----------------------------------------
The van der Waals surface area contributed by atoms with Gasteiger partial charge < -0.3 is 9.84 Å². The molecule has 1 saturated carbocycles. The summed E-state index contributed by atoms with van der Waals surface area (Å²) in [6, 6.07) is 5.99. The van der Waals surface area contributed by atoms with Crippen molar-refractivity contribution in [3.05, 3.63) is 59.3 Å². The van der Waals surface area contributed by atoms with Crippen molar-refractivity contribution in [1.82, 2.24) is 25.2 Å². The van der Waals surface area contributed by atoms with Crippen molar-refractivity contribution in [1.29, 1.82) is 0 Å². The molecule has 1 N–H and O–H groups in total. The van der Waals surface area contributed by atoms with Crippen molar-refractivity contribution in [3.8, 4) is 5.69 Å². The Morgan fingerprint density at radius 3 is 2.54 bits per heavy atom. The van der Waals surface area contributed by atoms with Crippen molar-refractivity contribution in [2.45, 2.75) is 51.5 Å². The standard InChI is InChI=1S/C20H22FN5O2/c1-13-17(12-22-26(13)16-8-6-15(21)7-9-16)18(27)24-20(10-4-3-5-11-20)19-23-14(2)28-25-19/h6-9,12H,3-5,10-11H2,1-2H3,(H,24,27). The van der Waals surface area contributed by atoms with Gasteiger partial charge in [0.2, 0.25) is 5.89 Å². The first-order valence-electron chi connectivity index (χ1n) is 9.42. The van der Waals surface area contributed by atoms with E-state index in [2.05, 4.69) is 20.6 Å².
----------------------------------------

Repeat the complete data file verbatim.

The van der Waals surface area contributed by atoms with Gasteiger partial charge < -0.3 is 9.84 Å². The molecule has 1 saturated carbocycles. The summed E-state index contributed by atoms with van der Waals surface area (Å²) in [6, 6.07) is 5.99. The van der Waals surface area contributed by atoms with Crippen molar-refractivity contribution in [3.05, 3.63) is 59.3 Å². The van der Waals surface area contributed by atoms with Crippen molar-refractivity contribution in [1.82, 2.24) is 25.2 Å². The van der Waals surface area contributed by atoms with Crippen molar-refractivity contribution in [1.29, 1.82) is 0 Å². The molecule has 1 N–H and O–H groups in total. The van der Waals surface area contributed by atoms with Crippen molar-refractivity contribution in [3.8, 4) is 5.69 Å². The Morgan fingerprint density at radius 3 is 2.54 bits per heavy atom. The van der Waals surface area contributed by atoms with Crippen molar-refractivity contribution in [2.45, 2.75) is 51.5 Å². The standard InChI is InChI=1S/C20H22FN5O2/c1-13-17(12-22-26(13)16-8-6-15(21)7-9-16)18(27)24-20(10-4-3-5-11-20)19-23-14(2)28-25-19/h6-9,12H,3-5,10-11H2,1-2H3,(H,24,27). The van der Waals surface area contributed by atoms with Gasteiger partial charge in [0.2, 0.25) is 5.89 Å². The first-order valence-electron chi connectivity index (χ1n) is 9.42. The van der Waals surface area contributed by atoms with E-state index in [2.05, 4.69) is 20.6 Å².